The politics of silence is deafening LIVING WITH AIDS

THE JUST completed political campaigns left me shocked and dismayed. It wasn't so much the results that stunned me, but rather how the AIDS epidemic appeared to disappear from the political agenda.

What are the reasons for near silence on the issue? Are other issues crowding out AIDS? Have our elected officials decided that the places where the disease is most intense have fewer people who vote, so why worry about them?


Do the majority of voters think that AIDS doesn't affect them because they're not at high risk of getting the disease? If that's the case, they're sadly mistaken. AIDS affects everyone in our society. Let's look at some of the key political issues of the day pTC and their relation to AIDS: welfare reform, rising health care costs, job productivity and crime.

* Welfare reform: AIDS is increasingly becoming a poor man's (or poor woman's) disease; the growth in AIDS cases is among the poor, typically intravenous drug users. The more people who become debilitated by the disease, the more our welfare roles will grow.


* Health care costs: The poor folks who contract AIDS typically don't have health insurance. As a result society ends up bearing the cost of their health care, which is expensive.

* Job productivity: People with the fatal disease are likely at some point not to perform their jobs well and have high absenteeism rates as the disease progresses. That increases the burden of work on their co-workers and costs their employers in the number of sick days used, unproductive time spent on the job, the expense of hiring temporary help, etc.

* Crime: People left debilitated by the disease who have few resources may turn to crime to help them survive.

Thinking that perhaps the lack of discussion on AIDS during the political campaign had been a mutual avoidance, that no candidate wanted to discuss it, I recently sought out an old friend who just won re-election to the Maryland House of Delegates for enlightenment on the issue.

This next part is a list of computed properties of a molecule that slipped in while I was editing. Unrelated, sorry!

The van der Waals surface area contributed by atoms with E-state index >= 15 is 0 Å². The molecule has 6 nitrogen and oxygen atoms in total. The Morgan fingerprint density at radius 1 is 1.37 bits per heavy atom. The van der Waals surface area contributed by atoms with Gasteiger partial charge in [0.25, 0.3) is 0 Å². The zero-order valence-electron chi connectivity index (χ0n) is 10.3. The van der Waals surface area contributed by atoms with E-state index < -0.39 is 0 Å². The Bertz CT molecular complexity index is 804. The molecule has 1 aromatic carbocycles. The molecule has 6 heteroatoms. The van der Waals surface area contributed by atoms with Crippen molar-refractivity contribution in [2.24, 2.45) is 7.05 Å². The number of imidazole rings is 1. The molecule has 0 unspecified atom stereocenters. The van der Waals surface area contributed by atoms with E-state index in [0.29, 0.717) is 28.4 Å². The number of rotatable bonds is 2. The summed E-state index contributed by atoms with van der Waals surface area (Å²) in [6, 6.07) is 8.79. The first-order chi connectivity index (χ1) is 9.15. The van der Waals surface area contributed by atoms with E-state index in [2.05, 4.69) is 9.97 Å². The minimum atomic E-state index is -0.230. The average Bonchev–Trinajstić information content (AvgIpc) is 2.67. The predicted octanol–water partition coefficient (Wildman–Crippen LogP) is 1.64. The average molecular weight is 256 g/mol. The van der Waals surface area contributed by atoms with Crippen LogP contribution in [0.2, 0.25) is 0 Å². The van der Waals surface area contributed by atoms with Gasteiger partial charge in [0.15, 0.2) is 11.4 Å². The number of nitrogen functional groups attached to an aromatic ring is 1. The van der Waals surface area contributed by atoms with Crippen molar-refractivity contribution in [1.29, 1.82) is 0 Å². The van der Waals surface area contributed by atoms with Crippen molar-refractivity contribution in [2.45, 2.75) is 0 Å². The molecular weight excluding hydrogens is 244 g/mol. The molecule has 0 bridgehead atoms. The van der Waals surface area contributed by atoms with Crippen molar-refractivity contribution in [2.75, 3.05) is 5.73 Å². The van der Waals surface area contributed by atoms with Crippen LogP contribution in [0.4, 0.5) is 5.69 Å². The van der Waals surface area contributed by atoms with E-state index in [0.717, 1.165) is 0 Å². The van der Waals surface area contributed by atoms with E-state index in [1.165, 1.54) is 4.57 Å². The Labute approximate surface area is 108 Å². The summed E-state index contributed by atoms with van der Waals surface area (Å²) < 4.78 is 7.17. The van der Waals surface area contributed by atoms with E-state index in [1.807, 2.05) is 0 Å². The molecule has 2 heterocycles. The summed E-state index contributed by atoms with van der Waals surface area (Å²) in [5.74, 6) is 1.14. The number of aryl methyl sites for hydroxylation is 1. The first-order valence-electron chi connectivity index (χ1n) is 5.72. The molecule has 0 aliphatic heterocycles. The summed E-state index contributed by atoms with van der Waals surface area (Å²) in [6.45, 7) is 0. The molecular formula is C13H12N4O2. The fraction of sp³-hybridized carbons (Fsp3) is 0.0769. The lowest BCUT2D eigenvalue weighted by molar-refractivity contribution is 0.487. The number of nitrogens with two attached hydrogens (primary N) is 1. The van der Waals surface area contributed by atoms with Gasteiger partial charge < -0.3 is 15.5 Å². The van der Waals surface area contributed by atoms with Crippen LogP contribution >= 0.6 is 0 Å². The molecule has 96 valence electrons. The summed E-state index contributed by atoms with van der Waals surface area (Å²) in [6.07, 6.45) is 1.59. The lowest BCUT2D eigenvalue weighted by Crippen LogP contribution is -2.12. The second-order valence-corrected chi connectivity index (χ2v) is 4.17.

Del. Clarence "Tiger" Davis is a seasoned politician who has been quite an annoyance to his colleagues from time to time in pressing for help for Baltimore's poor. When I told him I wanted to discuss the absence of AIDS from the political debates, he readily agreed and stopped by my home to chat.

When asked whether a conspiracy was involved, Delegate Davis said, "No . . . There's no conspiracy of silence." However, he said a shortage of "effective pressure groups capable of articulating our position" effectively takes political leaders off the hook on AIDS.

"In politics, there are top issues and there are bottom issues. AIDS, unfortunately, is still an issue that comes from the bottom. Now, you couple that with the fact that four of the eight city [legislative] districts had no Democratic opposition at all, a thing not uncommon in any political stronghold, and some politicians feel no need to deal with the bottom issues.

"That's what you have in this year's campaign. The bottom issues, like AIDS, never stood a chance."


Clearly warming to his subject, Delegate Davis went on to explain what he called "Life In the Bottom."

"AIDS is rampant down around Eager [Street] and Broadway," he said, "I know many of these people have never been tested. It bothers me to run into people who will confide in me but not take a few minutes to go to the doctor. That hurts, man. They just figure there's no cure, they feel hopeless for themselves and their children, so they have just given up.

"They continue to use [illegal] drugs to soothe the pain of existence. AIDS has brought the shadow of death down on five families that I know in the past two years. In one family, there was the lost of a brother and his sister. My office conducted a study that indicates this disease could destroy 25 percent of the African-American male population [nationwide] by the year 2015. That's a lot of people . . . and it just doesn't make any sense."

Needless to say, I found this last news quite disturbing and wanted to know what if anything his office was planning to do about it.

"The fight against AIDS and drug proliferation have always been part of my agenda. I am tired of ordering drug addicts off my steps and of trying to deal with a system that breaks its back to convince poor people it doesn't matter whether they live or die. I am here to offer my services to any group that is serious in its fight against AIDS."

After talking to Delegate Davis, I was still suspicious about a conspiracy of silence. Perhaps not so firmly convinced of it as before our conversation, but still drawn to that conviction never the less. The silence about the plague was just too loud in this past political season.


H. B. Johnson Jr., a playwright and poet, writes occasionally about living with AIDS.